June 02 2011
Could Mo and Mos be the least likely reality TV stars ever? Chubby, slow and still in the show only by the skin of their collective teeth, Mohammed El-leissy (Mo) and Mostafa Haroun (Mos) are the Muslim mates from Melbourne who have entrenched themselves (alongside the now-departed Big W ladies) as firm fan favourites on The Amazing Race Australia, Seven’s local adaptation of the long-running US series.
Three episodes in and they have already come so close to elimination so many times that no one gives them much chance of winning the series, but there’s no denying they’ve won viewers over. And that, says Mo, is victory enough.
”Up until now the media’s engagement with Muslims has been a little tokenistic,” says the 26-year-old social worker from Brunswick. ”They try to do good stories, but it’s all, ‘Oh look, it’s the hijab in football colours.’ They’ve been trying to push a really positive message, which is great, but for us on the receiving end, it’s a bit like, ‘Oh look, they’re human.’ ”
The Amazing Race is different, he says, despite the fact early publicity played up the challenges of the boys, both practising Muslims, having to stop to pray five times a day. ”With us, they’ve put our humanity before our faith,” he says. ”We’ve reached a new audience on Channel Seven that never get to see a positive story about Muslims.”
Not that they’re keen to see themselves as role models. ”If I was ever to be a role model, it would be for ‘eat more food’,” jokes Mos, who works part-time in the gift shop at Melbourne Zoo.
”We’d be role models for obesity,” chips in Mo. ” ‘Eat more doughnuts – but make sure they’re halal’.”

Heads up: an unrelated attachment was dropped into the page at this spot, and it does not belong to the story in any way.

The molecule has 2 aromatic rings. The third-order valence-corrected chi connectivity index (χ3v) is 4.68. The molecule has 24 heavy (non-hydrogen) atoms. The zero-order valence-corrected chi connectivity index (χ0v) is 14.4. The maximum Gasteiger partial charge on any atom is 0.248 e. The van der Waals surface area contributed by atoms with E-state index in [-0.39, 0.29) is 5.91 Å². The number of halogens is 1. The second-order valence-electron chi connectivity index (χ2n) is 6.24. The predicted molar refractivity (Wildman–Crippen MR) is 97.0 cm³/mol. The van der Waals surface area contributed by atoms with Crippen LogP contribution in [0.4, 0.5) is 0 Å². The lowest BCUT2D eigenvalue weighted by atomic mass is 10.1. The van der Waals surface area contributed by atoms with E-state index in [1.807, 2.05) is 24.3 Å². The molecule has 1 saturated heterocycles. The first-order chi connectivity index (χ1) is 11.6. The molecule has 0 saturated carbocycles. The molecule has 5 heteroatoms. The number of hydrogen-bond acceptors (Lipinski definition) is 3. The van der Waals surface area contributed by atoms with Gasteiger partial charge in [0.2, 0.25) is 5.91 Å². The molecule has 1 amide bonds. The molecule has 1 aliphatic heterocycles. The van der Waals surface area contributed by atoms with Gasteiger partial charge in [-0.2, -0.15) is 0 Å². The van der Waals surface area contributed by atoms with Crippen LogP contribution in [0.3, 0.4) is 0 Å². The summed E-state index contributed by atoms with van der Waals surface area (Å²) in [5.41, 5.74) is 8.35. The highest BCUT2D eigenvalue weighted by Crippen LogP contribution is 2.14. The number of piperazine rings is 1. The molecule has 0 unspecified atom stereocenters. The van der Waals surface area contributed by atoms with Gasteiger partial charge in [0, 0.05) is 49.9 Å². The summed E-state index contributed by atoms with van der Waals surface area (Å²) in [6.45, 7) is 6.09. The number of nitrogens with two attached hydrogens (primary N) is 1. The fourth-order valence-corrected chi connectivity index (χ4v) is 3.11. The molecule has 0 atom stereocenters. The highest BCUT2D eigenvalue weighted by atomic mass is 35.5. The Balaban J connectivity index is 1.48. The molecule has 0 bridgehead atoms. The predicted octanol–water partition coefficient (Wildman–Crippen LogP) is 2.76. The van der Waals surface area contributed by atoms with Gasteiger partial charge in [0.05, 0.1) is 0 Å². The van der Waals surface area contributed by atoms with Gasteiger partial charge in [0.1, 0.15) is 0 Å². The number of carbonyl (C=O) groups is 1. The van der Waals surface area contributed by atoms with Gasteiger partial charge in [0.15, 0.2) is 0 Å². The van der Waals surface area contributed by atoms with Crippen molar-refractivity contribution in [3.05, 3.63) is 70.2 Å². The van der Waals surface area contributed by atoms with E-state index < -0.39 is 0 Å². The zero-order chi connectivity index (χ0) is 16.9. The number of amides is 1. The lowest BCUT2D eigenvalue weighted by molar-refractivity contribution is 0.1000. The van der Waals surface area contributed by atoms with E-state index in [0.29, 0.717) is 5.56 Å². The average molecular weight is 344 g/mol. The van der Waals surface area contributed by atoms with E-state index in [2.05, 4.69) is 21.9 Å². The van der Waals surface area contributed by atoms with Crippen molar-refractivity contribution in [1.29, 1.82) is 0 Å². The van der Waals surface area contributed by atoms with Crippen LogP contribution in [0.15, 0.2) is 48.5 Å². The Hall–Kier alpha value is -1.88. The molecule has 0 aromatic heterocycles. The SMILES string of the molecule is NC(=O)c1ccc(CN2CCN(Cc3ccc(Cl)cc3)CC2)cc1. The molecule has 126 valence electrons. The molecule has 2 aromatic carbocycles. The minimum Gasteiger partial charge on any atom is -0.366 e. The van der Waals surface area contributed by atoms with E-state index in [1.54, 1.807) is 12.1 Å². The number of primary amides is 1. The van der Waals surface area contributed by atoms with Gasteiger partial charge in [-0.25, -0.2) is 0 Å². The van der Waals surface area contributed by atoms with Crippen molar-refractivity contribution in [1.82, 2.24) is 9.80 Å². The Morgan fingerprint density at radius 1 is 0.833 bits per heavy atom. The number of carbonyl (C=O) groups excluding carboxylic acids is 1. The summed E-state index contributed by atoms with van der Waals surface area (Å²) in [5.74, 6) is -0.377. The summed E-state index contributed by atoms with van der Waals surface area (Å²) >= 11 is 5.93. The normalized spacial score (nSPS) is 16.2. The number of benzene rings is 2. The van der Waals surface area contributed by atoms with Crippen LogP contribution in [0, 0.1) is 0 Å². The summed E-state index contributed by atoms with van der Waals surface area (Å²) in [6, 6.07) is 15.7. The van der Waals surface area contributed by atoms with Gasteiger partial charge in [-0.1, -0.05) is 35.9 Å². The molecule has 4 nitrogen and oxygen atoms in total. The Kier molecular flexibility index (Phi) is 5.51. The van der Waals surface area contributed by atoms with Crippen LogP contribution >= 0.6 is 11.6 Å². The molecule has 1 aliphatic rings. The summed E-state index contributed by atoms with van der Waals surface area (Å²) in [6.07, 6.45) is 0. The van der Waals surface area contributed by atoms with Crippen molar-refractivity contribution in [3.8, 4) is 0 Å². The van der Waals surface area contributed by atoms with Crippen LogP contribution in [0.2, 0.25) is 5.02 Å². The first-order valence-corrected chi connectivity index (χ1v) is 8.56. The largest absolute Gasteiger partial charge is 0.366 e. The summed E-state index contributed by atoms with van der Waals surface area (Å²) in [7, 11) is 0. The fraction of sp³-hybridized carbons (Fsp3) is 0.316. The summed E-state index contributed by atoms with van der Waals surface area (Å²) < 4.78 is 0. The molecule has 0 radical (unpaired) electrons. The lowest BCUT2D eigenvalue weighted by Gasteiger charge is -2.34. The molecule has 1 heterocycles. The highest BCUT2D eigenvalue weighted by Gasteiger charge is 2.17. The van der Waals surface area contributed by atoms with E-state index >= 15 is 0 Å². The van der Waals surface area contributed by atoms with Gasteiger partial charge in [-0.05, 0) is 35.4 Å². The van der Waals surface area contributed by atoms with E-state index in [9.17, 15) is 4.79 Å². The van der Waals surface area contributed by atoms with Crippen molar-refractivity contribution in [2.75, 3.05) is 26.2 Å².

The boys have developed a fine line in self-deprecating humour and have vague ambitions to spin that into a media career. They’ve been working on a demo of a radio show that they hope to shop around and have been working up short videos for YouTube in which they share their insights into just-aired episodes of the series (details of coming episodes are, of course, strictly off limits under the terms of their confidentiality agreements with Seven).
It’s not that either of them is desperate for a showbiz career, just that they’re up for whatever comes next. After all, that’s what took them to the show in the first place.
Mos had just started a new job when he got a call at 2am from his mate Mo asking if he’d do a video audition; Mo had made it to the last stage of auditions but the mate he’d got there with had bailed at the last minute.
”To be honest, he was about the eighth person I called,” says Mo.
Undeterred, Mos jumped at the chance and filed his audition an hour later. The next morning, he was at the production office for an in-the-flesh audition. A week later, he and Mo were off and running. Well, make that off and walking a little bit faster than usual. ”We don’t run anywhere,” says Mos. ”I went to the gym … once,” says Mo.
In fact, Mos has a master’s in sports business, but has never had the opportunity to put it into practice in the workplace. How come?
”No one seems to like my name when I apply,” he says, suggesting that while the reality TV world has embraced him and his faith, the real world remains a little more of a challenge. ”I can’t get my foot in the door, get that interview, even though I am qualified. And when I do get interviews, people are surprised I speak with an Australian accent.”
”It’s very Anglo,” says Mo of the world of sport. ”Matey.”
”I can be matey,” says Mos.
Right now, there’s a fair chunk of Australia that’d be willing to shout him a glass, too.